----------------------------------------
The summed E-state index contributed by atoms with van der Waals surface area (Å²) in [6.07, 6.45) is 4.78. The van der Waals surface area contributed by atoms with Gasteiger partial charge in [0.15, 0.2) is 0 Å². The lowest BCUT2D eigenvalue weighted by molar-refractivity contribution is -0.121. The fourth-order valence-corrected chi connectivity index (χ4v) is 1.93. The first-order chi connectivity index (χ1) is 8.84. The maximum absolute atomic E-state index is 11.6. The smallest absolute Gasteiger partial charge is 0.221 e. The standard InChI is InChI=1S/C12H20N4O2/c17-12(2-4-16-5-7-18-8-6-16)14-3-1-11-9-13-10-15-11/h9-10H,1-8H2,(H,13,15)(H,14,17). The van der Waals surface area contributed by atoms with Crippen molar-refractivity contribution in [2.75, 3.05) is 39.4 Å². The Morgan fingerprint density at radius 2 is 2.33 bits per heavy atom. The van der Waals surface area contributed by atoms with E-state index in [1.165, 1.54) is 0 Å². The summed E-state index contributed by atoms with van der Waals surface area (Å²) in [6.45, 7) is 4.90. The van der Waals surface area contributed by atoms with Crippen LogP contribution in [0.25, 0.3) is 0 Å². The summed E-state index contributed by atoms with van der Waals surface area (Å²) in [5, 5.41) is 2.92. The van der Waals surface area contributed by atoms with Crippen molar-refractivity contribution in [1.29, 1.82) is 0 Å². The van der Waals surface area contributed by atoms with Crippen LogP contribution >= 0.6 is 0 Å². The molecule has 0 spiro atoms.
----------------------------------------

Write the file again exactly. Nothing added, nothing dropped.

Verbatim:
The summed E-state index contributed by atoms with van der Waals surface area (Å²) in [6.07, 6.45) is 4.78. The van der Waals surface area contributed by atoms with Gasteiger partial charge in [0.15, 0.2) is 0 Å². The lowest BCUT2D eigenvalue weighted by molar-refractivity contribution is -0.121. The fourth-order valence-corrected chi connectivity index (χ4v) is 1.93. The first-order chi connectivity index (χ1) is 8.84. The maximum absolute atomic E-state index is 11.6. The smallest absolute Gasteiger partial charge is 0.221 e. The standard InChI is InChI=1S/C12H20N4O2/c17-12(2-4-16-5-7-18-8-6-16)14-3-1-11-9-13-10-15-11/h9-10H,1-8H2,(H,13,15)(H,14,17). The van der Waals surface area contributed by atoms with Crippen molar-refractivity contribution in [2.75, 3.05) is 39.4 Å². The Morgan fingerprint density at radius 2 is 2.33 bits per heavy atom. The van der Waals surface area contributed by atoms with E-state index in [1.165, 1.54) is 0 Å². The summed E-state index contributed by atoms with van der Waals surface area (Å²) in [6.45, 7) is 4.90. The van der Waals surface area contributed by atoms with Crippen LogP contribution in [0.25, 0.3) is 0 Å². The summed E-state index contributed by atoms with van der Waals surface area (Å²) in [5, 5.41) is 2.92. The van der Waals surface area contributed by atoms with Crippen molar-refractivity contribution in [1.29, 1.82) is 0 Å². The van der Waals surface area contributed by atoms with Crippen LogP contribution >= 0.6 is 0 Å². The molecule has 0 spiro atoms.